Scribner nursing home

EVANGELICAL LUTHERAN Good Samaritan Society in Sioux Falls, S.D., plans to close Good Samaritan Society nursing home on Sept. 30 and place that building and two Elkhorn Valley Villa assisted living buildings for sale. Society officials cited lower occupancy and staff recruitment challenges as factors, and a local committee is being formed to weigh the community's options. 

SCRIBNER — Area families and Scribner officials are planning their next move after learning that Good Samaritan Society nursing home will close on Sept. 30 and that building and Elkhorn Valley Villa assisted living center will be sold.

Sioux Falls, S.D.-based Evangelical Lutheran Good Samaritan Society, which owns both facilities, cited challenges related to the pressures of availability of residents and employees.

The nursing home, licensed for 75 beds, only has 24 residents with 40 employees, said Kelsey Mergen, administrator of both facilities. ELGSS has two buildings with assisted living units on Poppe Drive with 26 beds; however, the unit at 180 Poppe Drive is full with 13 units and has a waiting list with seven staff, Merken said.

Though a waiting list exists, the other building is empty, she said.

Mergen pointed out 800 senior-living beds are available in a 25-mile radius of Scribner. She also cited the challenge of being able to recruit enough staff to work at small-town senior care facilities.

“Financial pressures have made it impossible to continue providing our services,” Mergen said. “It’s ultimately difficult when you are in a rural community without a hospital.”

The nursing home’s closure will force family members to seek long-term care facilities in nearby towns such as Dodge, Hooper, West Point, or head to Oakland or Fremont. If employees cannot find new jobs within commuting distance of Scribner, the loss of those residents and their families could have an economic impact on the community.

Good Samaritan officials recently informed patients’ families and staff at two meetings, and Scribner Mayor Ken Thomas discussed the matter at this week’s city council meeting. He recommended that a committee be formed to gather information and develop recommendations for the council.

“I don’t know if we can keep a nursing home here, but I think we need to make an effort to gather information to see what we can do,” he said.

Other than Good Samaritan’s sites, Scribner Medical Clinic is the only other local medical facility. West Point-based Franciscan Care Services operates the clinic, along with St. Francis Hospital and St. Joseph Retirement Community’s assisted living units in West Point and is building a new 54-bed nursing home there.

Good Samaritan has 240 senior living centers in 23 states, with 19 in Nebraska, Mergen said. The society closed an assisted living center in Gibbon in 2015 and skilled nursing facility in Wymore in June because of occupancy and staff shortage challenges, said Nathan Schema, Good Samaritan regional vice president for Nebraska.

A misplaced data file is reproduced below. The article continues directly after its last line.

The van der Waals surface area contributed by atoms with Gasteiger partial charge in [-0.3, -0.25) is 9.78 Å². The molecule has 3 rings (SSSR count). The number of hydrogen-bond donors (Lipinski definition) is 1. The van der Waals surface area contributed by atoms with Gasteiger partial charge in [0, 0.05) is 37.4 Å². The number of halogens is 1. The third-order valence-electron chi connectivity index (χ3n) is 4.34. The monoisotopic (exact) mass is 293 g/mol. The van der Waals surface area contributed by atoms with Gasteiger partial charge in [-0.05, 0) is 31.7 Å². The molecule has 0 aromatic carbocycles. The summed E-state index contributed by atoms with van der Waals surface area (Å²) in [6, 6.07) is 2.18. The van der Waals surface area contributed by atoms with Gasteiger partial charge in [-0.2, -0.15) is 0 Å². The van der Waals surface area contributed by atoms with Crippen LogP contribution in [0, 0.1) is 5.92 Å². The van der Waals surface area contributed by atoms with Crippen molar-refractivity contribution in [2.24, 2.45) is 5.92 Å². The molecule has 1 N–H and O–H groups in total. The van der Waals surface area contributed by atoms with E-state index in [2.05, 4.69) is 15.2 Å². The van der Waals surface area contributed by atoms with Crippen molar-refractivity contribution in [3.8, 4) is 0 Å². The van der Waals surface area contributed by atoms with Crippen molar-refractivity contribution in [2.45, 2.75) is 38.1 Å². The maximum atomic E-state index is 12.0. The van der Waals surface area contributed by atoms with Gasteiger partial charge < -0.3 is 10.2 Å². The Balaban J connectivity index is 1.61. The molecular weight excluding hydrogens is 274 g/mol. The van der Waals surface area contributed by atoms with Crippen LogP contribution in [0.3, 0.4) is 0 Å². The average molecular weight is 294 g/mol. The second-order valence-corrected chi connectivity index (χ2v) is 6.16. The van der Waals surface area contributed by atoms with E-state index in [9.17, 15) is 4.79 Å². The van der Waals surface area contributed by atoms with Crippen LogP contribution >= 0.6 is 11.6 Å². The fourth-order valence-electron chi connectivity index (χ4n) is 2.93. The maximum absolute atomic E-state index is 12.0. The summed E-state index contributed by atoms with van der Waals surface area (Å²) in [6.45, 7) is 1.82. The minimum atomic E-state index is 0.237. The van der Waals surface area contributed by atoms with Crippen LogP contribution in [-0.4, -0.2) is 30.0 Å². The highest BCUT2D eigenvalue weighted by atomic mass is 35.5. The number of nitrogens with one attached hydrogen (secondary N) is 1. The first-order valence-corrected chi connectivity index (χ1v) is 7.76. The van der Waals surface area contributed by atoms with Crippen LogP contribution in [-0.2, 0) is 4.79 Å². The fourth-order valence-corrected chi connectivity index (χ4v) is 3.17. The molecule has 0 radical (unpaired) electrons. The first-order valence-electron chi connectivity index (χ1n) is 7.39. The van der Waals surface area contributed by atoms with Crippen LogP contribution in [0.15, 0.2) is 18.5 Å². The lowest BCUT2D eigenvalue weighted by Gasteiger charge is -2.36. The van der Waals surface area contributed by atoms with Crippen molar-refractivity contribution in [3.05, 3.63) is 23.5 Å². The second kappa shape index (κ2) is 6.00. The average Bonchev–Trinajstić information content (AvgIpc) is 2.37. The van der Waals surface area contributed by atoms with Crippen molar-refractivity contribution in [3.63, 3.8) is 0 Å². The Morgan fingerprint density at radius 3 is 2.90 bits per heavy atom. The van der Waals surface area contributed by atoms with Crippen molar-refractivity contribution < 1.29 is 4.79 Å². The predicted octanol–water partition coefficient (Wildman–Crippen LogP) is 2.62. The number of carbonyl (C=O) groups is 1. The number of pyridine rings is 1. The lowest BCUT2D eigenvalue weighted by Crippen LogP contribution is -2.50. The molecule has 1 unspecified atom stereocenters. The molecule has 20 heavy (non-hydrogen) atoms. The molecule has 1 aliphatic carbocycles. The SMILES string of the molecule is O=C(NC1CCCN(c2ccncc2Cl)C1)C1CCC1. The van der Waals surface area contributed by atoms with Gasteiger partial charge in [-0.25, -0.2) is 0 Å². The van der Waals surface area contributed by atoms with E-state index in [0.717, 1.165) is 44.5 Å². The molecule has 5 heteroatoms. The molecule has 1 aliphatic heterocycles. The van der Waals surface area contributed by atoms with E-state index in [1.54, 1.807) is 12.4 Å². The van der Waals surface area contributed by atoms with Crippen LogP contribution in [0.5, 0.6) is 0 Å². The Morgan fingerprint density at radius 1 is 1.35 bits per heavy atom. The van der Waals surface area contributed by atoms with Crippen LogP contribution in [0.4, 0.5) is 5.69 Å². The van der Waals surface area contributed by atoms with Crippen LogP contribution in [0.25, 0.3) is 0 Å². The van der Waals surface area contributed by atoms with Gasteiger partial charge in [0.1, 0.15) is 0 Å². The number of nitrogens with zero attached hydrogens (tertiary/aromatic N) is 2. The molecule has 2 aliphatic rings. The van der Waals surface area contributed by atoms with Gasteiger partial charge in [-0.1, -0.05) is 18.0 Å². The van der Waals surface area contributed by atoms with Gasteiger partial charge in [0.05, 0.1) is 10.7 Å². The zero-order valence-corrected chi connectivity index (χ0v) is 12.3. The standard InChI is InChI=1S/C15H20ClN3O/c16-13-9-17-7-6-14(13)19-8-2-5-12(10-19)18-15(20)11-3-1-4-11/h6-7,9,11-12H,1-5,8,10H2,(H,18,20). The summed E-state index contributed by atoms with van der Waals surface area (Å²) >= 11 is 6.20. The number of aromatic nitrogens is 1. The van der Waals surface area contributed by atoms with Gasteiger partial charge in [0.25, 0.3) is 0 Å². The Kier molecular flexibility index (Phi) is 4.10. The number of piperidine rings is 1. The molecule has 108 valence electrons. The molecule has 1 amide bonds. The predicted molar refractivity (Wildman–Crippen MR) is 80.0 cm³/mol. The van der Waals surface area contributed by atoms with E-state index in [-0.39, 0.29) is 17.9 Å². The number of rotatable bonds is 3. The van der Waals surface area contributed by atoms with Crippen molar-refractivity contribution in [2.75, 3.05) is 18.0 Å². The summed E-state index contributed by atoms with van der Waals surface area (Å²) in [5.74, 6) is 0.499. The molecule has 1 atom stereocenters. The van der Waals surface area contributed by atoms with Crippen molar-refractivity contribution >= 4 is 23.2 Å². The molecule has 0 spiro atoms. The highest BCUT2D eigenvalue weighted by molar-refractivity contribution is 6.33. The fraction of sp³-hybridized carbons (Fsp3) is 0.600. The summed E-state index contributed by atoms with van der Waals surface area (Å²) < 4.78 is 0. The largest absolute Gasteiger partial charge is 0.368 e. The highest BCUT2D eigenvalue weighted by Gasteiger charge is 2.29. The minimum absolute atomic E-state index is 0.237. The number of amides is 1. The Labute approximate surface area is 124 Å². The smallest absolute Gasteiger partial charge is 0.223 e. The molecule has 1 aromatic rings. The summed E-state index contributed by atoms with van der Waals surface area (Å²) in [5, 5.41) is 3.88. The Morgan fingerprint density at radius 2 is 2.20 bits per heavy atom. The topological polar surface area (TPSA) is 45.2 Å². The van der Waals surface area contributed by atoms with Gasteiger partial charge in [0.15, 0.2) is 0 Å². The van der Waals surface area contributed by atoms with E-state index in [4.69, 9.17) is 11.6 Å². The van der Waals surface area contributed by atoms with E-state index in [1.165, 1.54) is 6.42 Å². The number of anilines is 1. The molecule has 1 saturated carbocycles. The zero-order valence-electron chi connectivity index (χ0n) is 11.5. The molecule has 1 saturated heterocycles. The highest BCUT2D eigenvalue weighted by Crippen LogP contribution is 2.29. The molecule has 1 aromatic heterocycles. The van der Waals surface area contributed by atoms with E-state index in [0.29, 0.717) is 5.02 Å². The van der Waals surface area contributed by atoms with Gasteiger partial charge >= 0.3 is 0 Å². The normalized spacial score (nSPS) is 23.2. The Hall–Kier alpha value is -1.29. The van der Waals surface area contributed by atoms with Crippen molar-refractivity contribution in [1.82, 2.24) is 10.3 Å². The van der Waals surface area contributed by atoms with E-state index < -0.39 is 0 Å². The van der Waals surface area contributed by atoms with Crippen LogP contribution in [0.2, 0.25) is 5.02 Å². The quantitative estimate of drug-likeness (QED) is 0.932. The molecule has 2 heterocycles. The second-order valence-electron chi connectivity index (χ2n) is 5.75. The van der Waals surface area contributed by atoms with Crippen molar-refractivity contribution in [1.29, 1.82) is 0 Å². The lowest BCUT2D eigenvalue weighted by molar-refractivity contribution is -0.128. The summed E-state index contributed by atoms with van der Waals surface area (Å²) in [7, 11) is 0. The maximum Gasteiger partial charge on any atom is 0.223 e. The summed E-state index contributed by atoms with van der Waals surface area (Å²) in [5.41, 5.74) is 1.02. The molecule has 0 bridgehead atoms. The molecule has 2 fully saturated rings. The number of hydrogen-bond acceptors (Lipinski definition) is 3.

Schema noted senior facility providers are struggling with insufficient Medicaid reimbursement to cover the costs of care. About half of all Good Samaritan residents in Nebraska receive Medicaid benefits.

“The average Medicaid reimbursement is about $25 to $30 per resident per day short of what it costs to care for a resident,” he said. “All skilled nursing facility providers are watching the health care reform discussions happening in the Senate and House closely these days as any reduction in Medicaid funding would put extraordinary pressure on providers in Nebraska.”

Andy Fuston, St. Joseph Retirement Community administrator in West Point, echoed Schema’s concerns about reimbursement. As Lyons mayor, he met with Thomas, Council President Mike Baumert and Ed Howard, city clerk/administrator, Monday to discuss how the Lyons community coped with the closure of Logan Valley Manor in 2015.

The community was fortunate when the owner of an Omaha firm that specializes in hospice and physical therapy services, stepped forward last year to manage the facility for Lyons Community Foundation, Fuston said. Lyons Living Center recently passed its certifications and is open, he said.

“I feel for them and what they are going through,” Fuston said. “It’s painful for a small community to lose a large employer. I know exactly the anxiety it creates for the community.”

Matt Kruse, Scribner Pharmacy co-owner and Scribner Chamber of Commerce president, noted the pharmacy will be impacted greatly. He recommended that the city pursue an assisted living center in Scribner with Good Samaritan as the best option, adding Hooper and Dodge don’t have such centers.

Martin Koopman, Scribner Bank president, agreed to serve on the committee. He and Thomas said the use of LB840 funds for economic development would be a key tool to help the city in attract a new owner for Good Samaritan’s buildings.

Thomas envisioned the committee would start meeting soon to gather information and devise options.

Schema said inquiries have been received about the future of Elkhorn Valley Villa, but those buildings and nursing home haven’t been listed for sale yet. The society wants to see the assisted living communities serve the area for the foreseeable future as Good Samaritan has served seniors for 50 years, he said.

“Our goal is to ensure a seamless transition occurs as we hand over the keys to a prospective new owner,” Schema said.

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